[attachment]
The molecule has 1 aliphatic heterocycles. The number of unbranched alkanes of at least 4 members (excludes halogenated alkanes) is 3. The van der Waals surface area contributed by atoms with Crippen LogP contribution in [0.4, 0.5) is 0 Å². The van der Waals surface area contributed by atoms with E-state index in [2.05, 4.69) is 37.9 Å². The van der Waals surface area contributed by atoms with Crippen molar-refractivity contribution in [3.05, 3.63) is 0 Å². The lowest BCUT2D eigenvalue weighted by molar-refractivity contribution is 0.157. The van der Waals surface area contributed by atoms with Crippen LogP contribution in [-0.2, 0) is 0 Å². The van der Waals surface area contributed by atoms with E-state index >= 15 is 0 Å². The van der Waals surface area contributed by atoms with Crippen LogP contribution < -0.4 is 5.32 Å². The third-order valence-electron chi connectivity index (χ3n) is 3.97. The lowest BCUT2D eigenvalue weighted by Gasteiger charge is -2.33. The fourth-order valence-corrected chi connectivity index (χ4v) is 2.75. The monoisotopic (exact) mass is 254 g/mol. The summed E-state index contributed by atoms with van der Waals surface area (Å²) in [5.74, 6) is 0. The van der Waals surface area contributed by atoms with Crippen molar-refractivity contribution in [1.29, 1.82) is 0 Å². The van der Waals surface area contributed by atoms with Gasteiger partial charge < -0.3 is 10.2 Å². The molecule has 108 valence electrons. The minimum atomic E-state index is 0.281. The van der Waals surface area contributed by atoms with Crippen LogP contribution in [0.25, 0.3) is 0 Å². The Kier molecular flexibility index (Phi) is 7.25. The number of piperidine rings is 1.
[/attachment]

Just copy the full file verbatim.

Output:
The molecule has 1 aliphatic heterocycles. The number of unbranched alkanes of at least 4 members (excludes halogenated alkanes) is 3. The van der Waals surface area contributed by atoms with Crippen LogP contribution in [0.4, 0.5) is 0 Å². The van der Waals surface area contributed by atoms with E-state index in [2.05, 4.69) is 37.9 Å². The van der Waals surface area contributed by atoms with Crippen molar-refractivity contribution in [3.05, 3.63) is 0 Å². The lowest BCUT2D eigenvalue weighted by molar-refractivity contribution is 0.157. The van der Waals surface area contributed by atoms with Crippen LogP contribution in [-0.2, 0) is 0 Å². The van der Waals surface area contributed by atoms with E-state index >= 15 is 0 Å². The van der Waals surface area contributed by atoms with Crippen LogP contribution < -0.4 is 5.32 Å². The third-order valence-electron chi connectivity index (χ3n) is 3.97. The lowest BCUT2D eigenvalue weighted by Gasteiger charge is -2.33. The fourth-order valence-corrected chi connectivity index (χ4v) is 2.75. The monoisotopic (exact) mass is 254 g/mol. The summed E-state index contributed by atoms with van der Waals surface area (Å²) in [5.74, 6) is 0. The van der Waals surface area contributed by atoms with Crippen molar-refractivity contribution in [1.29, 1.82) is 0 Å². The van der Waals surface area contributed by atoms with Gasteiger partial charge < -0.3 is 10.2 Å². The molecule has 108 valence electrons. The minimum atomic E-state index is 0.281. The van der Waals surface area contributed by atoms with Crippen LogP contribution in [0.25, 0.3) is 0 Å². The Kier molecular flexibility index (Phi) is 7.25. The number of piperidine rings is 1.